Armenia is one of the world’s oldest Christian nations; the first country in the world, in fact, to have made Christianity its official state religion. Despite the moderate number of worshipers at the large church, originally built in 1641, we enjoyed the atmosphere: the heavy use of incense, the small choir in front of the altar, and the priest almost yelling at his congregation in a language that sounds a bit like Greek.

After sneaking out of the church, we wandered through a maze of streets packed with fish restaurants. This is one of the most popular evening hangout zones for Istanbullus, who spend their nights eating fish, drinking rakı, listening to music, and having impromptu dance parties around their tables. We swore to return on a Saturday night, because if the mess on Sunday morning is any indication, it must be a good time.

We found a couple other churches in Kumkapı, including the massive Greek Orthodox church of Panaya Elpeda. Built in the 15th century, this looked incredible, but was unfortunately closed to visitors. There was a woman at the gate, but she wasn’t about to consider letting us in. We had to lay on the sweet talk pretty thick, before she would even allow us to snap a quick photo.

Location of the Surp Asdvadzadzin

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April 4, 2013 at 3:16 pm Comments (4)

From Sultanhamet Square to Beyazit

Before we arrived in Istanbul, I spent a long time poring over a map of the city. And I needed a long time, because Istanbul is catastrophically huge. The megalopolis has stretched its border (and the bounds of belief) to over 2000 square miles, remorselessly swallowing any unlucky village in its path. I was nervous that in order to reach the various sights scattered about Istanbul, we’d have a lot of long bus and train rides to look forward to.

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The Arch of Theodosius

So the reality of getting around in Istanbul has come as a major relief. The city is far easier to walk than I’d feared, and public transportation is cheap, quick and efficient (if crowded). Most importantly, most of the major sights are packed closely together in or near the historic center. On one of our first days, we walked along the tram line from Sultanhamet Square (next to the Blue Mosque and the Hagia Sophia) to Beyazit: a short, straight walk during which we saw one historic treasure after the other.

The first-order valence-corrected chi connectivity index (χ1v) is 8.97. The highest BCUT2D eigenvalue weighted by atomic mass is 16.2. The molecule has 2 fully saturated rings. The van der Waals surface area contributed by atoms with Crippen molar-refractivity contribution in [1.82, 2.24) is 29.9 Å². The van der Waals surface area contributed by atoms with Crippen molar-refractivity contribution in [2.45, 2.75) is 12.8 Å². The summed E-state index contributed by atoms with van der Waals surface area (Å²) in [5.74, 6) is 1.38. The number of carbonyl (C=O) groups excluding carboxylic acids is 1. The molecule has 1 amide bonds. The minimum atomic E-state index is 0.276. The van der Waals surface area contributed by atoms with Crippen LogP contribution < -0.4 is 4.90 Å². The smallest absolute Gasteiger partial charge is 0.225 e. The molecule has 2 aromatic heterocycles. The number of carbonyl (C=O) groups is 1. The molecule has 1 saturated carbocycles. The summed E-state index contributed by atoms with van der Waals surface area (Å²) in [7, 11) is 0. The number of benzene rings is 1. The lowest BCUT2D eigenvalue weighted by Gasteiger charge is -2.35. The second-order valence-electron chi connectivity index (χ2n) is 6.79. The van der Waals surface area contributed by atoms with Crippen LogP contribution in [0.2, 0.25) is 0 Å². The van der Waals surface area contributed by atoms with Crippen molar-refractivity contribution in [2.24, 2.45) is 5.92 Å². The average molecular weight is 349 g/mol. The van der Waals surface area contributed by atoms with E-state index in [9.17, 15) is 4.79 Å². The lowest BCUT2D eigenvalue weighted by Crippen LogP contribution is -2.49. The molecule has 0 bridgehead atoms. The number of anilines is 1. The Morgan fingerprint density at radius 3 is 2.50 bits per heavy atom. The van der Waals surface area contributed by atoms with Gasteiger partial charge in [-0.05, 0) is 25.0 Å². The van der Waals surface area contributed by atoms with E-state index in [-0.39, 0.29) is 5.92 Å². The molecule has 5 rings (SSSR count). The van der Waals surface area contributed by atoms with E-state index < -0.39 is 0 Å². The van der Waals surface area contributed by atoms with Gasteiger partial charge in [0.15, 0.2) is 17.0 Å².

We started at the fountain between the Hagia Sophia and the Blue Mosque. Tourist central. Locals have almost entirely moved out of this neighborhood, which is now dominated by foreigners and the people who cater to them. After visiting the Sunken Cistern, we escaped the morass by walking west down the Divan Yolu, or the “Road to the Imperial Council”. As the name suggests, it’s a thoroughfare which has been integral to the city since Roman times.

Column-of-Constantine

Following the tram tracks, we soon reached the Column of Constantine. Known in Turkish as the Çemberlitaş sütunu (Hooped Stone), this is one of Istanbul’s oldest surviving relics, erected in 330 AD, when the city was christened Constantinople and became the capital of Roman Empire. The column was damaged by an earthquake in 416, after which the iron hoops were added, and again in a massive 1779 fire that earned it another nickname: the Burnt Column.

Across from the gate to the university, we found the ruins of the Triumphal Arch of Theodosius. There’s not much left to see; the ruins, only discovered in the 1950s, are laid rather haphazardly on the ground and won’t mean much to the archaeological layperson. But experts have been able to determine how the arch must once of looked.

Perhaps even more than the monuments, we enjoyed the modern city sights: the googly-eyed tourists at Sultanahmet Square (I don’t mean that disparagingly; googly-eyed is the only way to be when flanked by the Hagia Sophia and the Blue Mosque), stray cats lounging on city benches, men hard at work on one of Istanbul’s endless construction projects, and students on their way to class. The 21st century hurrying busily along its path, oblivious to the ancient relics all around. It’s a fun dynamic, and one we’ll be seeing a lot of in Istanbul.

Location of the Column of Constantine | Arch of Theodosius
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March 17, 2013 at 3:49 pm Comment (1)

Impending Spring in Istanbul

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The beginning of our stay in Istanbul coincided with the beginning of March, and the slow onset of spring. The temperature was still cold, but blossoms were starting to appear on the trees and every day was milder than the last. And on the streets, we could sense the optimistic, expectant energy which always goes hand-in-hand with the end of winter.

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March 11, 2013 at 9:46 am Comments (5)